One of the most legendary cars from Toyota is the AE86 Corolla/Trueno hatchback. This small, lightweight, rear-wheel drive sporty economy car gained notoriety in Japan for its tuning potential, proficiency in drifting and for defeating more powerful and advanced cars in downhill road races and in motorsport. It is widely respected as a car that teaches its driver how to exploit and occasionally, defy the laws of physics.
The car even became a co-star in Initial D, which is a must-see Japanese anime series for any serious enthusiast. The protagonist Takumi Fujiwara delivers tofu in an AE86, which he also races on various mountain roads. A few seasons later, he drives his father’s Subaru, an Impreza WRX STi Type R Version V. Tak soon realises that his old, beloved Hachiroku (86 in Japanese, referring to the AE86) cannot keep up. It seems destined (to Initial D fans at least) that Toyota and Subaru should work together. Toyota owns a 16.5 per cent stake of Fiji Heavy Industries, the parent company of the Subaru brand, making such a venture even more feasible for both parties. In reality, this effort that has finally delivered a production car and over 90 per cent of the parts used are specific to the shared platform. It is known as the Toyota 86, or GT86 in some markets, the Subaru BRZ or the Scion FR-S in others. Along with badging, there are subtle exterior and larger interior differences and unique suspension calibrations. All models carry dual exhaust pipes. The 86 also pays homage to the Toyota 2000GT and the boxer-engined Toyota 800.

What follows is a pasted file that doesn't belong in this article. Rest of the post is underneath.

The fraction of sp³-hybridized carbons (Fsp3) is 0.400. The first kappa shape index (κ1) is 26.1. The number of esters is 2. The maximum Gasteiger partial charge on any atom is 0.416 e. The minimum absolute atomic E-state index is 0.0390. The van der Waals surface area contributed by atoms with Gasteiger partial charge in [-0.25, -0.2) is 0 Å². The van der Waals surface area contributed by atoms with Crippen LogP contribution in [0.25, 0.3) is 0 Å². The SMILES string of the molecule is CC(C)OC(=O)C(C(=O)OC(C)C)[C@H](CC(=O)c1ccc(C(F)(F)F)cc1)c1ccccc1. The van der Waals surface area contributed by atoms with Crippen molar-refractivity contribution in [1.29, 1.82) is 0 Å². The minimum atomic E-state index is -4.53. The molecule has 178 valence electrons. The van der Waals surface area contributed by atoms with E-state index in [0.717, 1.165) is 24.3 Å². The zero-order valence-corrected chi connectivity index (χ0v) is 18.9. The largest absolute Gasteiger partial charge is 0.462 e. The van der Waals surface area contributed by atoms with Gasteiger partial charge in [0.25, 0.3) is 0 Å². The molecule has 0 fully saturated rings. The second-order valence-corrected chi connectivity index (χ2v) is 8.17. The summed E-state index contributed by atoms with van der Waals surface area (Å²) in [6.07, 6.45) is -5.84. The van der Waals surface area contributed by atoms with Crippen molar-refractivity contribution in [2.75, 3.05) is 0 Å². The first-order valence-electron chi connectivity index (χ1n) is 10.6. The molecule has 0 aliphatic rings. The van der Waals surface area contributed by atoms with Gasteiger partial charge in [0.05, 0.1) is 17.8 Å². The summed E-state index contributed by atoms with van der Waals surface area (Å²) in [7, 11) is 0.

- Written by Narend Sooknarine
- Category: Driving Impressions